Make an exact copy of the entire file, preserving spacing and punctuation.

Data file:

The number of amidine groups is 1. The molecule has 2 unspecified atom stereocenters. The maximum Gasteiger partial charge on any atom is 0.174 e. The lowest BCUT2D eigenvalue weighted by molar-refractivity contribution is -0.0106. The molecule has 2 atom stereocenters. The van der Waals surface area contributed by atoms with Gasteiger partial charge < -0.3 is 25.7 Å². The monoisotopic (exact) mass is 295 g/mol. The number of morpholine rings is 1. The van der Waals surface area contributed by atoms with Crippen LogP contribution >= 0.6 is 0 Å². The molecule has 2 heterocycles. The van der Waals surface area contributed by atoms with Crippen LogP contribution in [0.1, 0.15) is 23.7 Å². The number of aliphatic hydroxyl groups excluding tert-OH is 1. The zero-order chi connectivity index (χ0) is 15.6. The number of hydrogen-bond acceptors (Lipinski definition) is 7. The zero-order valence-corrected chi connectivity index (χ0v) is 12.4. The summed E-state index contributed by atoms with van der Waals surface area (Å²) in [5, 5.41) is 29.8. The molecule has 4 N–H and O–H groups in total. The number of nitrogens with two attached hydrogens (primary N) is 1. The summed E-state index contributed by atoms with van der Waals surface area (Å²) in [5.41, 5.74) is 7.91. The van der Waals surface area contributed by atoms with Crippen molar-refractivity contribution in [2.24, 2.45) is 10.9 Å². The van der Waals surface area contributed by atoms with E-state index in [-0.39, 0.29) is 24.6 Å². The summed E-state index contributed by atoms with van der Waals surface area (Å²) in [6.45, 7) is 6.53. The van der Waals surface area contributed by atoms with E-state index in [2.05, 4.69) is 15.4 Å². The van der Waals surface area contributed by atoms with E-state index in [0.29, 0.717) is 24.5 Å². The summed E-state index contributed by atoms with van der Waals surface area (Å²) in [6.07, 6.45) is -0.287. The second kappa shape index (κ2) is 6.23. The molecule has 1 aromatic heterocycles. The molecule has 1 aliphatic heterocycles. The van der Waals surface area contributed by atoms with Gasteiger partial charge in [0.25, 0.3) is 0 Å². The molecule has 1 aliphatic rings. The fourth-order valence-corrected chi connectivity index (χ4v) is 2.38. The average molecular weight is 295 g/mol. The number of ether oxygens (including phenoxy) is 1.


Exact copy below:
The number of amidine groups is 1. The molecule has 2 unspecified atom stereocenters. The maximum Gasteiger partial charge on any atom is 0.174 e. The lowest BCUT2D eigenvalue weighted by molar-refractivity contribution is -0.0106. The molecule has 2 atom stereocenters. The van der Waals surface area contributed by atoms with Gasteiger partial charge < -0.3 is 25.7 Å². The monoisotopic (exact) mass is 295 g/mol. The number of morpholine rings is 1. The van der Waals surface area contributed by atoms with Crippen LogP contribution >= 0.6 is 0 Å². The molecule has 2 heterocycles. The van der Waals surface area contributed by atoms with Crippen LogP contribution in [0.1, 0.15) is 23.7 Å². The number of aliphatic hydroxyl groups excluding tert-OH is 1. The zero-order chi connectivity index (χ0) is 15.6. The number of hydrogen-bond acceptors (Lipinski definition) is 7. The zero-order valence-corrected chi connectivity index (χ0v) is 12.4. The summed E-state index contributed by atoms with van der Waals surface area (Å²) in [5, 5.41) is 29.8. The molecule has 4 N–H and O–H groups in total. The number of nitrogens with two attached hydrogens (primary N) is 1. The summed E-state index contributed by atoms with van der Waals surface area (Å²) in [5.41, 5.74) is 7.91. The van der Waals surface area contributed by atoms with Crippen molar-refractivity contribution in [2.24, 2.45) is 10.9 Å². The van der Waals surface area contributed by atoms with E-state index in [-0.39, 0.29) is 24.6 Å². The summed E-state index contributed by atoms with van der Waals surface area (Å²) in [6.45, 7) is 6.53. The van der Waals surface area contributed by atoms with E-state index in [2.05, 4.69) is 15.4 Å². The van der Waals surface area contributed by atoms with E-state index in [0.29, 0.717) is 24.5 Å². The summed E-state index contributed by atoms with van der Waals surface area (Å²) in [6.07, 6.45) is -0.287. The second kappa shape index (κ2) is 6.23. The molecule has 1 aromatic heterocycles. The molecule has 1 aliphatic heterocycles. The van der Waals surface area contributed by atoms with Gasteiger partial charge in [0.25, 0.3) is 0 Å². The molecule has 1 aliphatic rings. The fourth-order valence-corrected chi connectivity index (χ4v) is 2.38. The average molecular weight is 295 g/mol. The number of ether oxygens (including phenoxy) is 1.